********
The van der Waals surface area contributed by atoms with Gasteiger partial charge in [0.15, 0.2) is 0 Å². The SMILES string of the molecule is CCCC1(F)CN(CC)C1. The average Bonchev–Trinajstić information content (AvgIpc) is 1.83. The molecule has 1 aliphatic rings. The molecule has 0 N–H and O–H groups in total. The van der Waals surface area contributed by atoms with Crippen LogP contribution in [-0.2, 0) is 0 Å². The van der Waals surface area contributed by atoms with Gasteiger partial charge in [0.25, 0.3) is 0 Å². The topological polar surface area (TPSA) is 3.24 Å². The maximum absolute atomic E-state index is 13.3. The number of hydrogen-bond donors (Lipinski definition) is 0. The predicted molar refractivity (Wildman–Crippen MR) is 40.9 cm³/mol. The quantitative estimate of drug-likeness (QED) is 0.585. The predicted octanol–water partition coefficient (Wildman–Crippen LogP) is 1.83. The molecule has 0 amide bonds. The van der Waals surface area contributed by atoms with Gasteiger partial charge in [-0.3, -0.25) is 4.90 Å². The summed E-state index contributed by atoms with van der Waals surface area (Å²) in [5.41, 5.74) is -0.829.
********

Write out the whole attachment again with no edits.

The van der Waals surface area contributed by atoms with Gasteiger partial charge in [0.15, 0.2) is 0 Å². The SMILES string of the molecule is CCCC1(F)CN(CC)C1. The average Bonchev–Trinajstić information content (AvgIpc) is 1.83. The molecule has 1 aliphatic rings. The molecule has 0 N–H and O–H groups in total. The van der Waals surface area contributed by atoms with Crippen LogP contribution in [-0.2, 0) is 0 Å². The van der Waals surface area contributed by atoms with Gasteiger partial charge in [0.25, 0.3) is 0 Å². The topological polar surface area (TPSA) is 3.24 Å². The maximum absolute atomic E-state index is 13.3. The number of hydrogen-bond donors (Lipinski definition) is 0. The predicted molar refractivity (Wildman–Crippen MR) is 40.9 cm³/mol. The quantitative estimate of drug-likeness (QED) is 0.585. The predicted octanol–water partition coefficient (Wildman–Crippen LogP) is 1.83. The molecule has 0 amide bonds. The van der Waals surface area contributed by atoms with Gasteiger partial charge in [-0.3, -0.25) is 4.90 Å². The summed E-state index contributed by atoms with van der Waals surface area (Å²) in [5.41, 5.74) is -0.829.